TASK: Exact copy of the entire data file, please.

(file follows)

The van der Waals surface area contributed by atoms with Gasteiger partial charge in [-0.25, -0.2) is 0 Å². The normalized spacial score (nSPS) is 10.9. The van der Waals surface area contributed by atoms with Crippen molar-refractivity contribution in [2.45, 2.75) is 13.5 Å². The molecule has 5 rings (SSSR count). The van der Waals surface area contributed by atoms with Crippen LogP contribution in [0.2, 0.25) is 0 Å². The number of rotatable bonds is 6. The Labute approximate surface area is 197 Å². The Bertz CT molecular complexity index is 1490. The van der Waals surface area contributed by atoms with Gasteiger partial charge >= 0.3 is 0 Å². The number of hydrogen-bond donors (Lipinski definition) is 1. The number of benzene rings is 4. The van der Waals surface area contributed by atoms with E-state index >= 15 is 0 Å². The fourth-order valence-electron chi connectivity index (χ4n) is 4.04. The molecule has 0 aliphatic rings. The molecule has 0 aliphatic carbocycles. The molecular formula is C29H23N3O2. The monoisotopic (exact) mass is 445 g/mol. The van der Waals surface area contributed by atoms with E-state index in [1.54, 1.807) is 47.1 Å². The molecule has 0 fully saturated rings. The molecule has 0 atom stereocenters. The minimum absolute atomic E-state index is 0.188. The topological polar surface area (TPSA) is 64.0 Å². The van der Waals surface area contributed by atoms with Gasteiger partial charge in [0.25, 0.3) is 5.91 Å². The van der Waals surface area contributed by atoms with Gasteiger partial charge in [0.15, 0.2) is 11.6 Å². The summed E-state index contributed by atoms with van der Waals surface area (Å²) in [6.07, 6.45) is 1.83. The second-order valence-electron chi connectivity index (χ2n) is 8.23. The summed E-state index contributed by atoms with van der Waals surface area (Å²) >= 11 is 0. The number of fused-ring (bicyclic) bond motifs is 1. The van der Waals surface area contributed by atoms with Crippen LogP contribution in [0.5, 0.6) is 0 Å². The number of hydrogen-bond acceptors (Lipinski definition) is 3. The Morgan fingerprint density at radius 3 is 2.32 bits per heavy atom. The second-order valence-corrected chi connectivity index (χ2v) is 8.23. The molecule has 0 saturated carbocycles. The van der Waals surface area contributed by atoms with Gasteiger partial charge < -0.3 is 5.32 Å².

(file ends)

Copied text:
The van der Waals surface area contributed by atoms with Gasteiger partial charge in [-0.25, -0.2) is 0 Å². The normalized spacial score (nSPS) is 10.9. The van der Waals surface area contributed by atoms with Crippen molar-refractivity contribution in [2.45, 2.75) is 13.5 Å². The molecule has 5 rings (SSSR count). The van der Waals surface area contributed by atoms with Crippen LogP contribution in [0.2, 0.25) is 0 Å². The number of rotatable bonds is 6. The Labute approximate surface area is 197 Å². The Bertz CT molecular complexity index is 1490. The van der Waals surface area contributed by atoms with Gasteiger partial charge >= 0.3 is 0 Å². The number of hydrogen-bond donors (Lipinski definition) is 1. The number of benzene rings is 4. The van der Waals surface area contributed by atoms with E-state index >= 15 is 0 Å². The fourth-order valence-electron chi connectivity index (χ4n) is 4.04. The molecule has 0 aliphatic rings. The molecule has 0 aliphatic carbocycles. The molecular formula is C29H23N3O2. The monoisotopic (exact) mass is 445 g/mol. The van der Waals surface area contributed by atoms with E-state index in [1.54, 1.807) is 47.1 Å². The molecule has 0 fully saturated rings. The molecule has 0 atom stereocenters. The minimum absolute atomic E-state index is 0.188. The topological polar surface area (TPSA) is 64.0 Å². The van der Waals surface area contributed by atoms with Gasteiger partial charge in [0.25, 0.3) is 5.91 Å². The van der Waals surface area contributed by atoms with Gasteiger partial charge in [0.15, 0.2) is 11.6 Å². The summed E-state index contributed by atoms with van der Waals surface area (Å²) in [6.07, 6.45) is 1.83. The second-order valence-electron chi connectivity index (χ2n) is 8.23. The summed E-state index contributed by atoms with van der Waals surface area (Å²) >= 11 is 0. The number of fused-ring (bicyclic) bond motifs is 1. The van der Waals surface area contributed by atoms with Crippen LogP contribution in [0.5, 0.6) is 0 Å². The number of hydrogen-bond acceptors (Lipinski definition) is 3. The Morgan fingerprint density at radius 3 is 2.32 bits per heavy atom. The second-order valence-corrected chi connectivity index (χ2v) is 8.23. The molecule has 0 saturated carbocycles. The van der Waals surface area contributed by atoms with Gasteiger partial charge < -0.3 is 5.32 Å².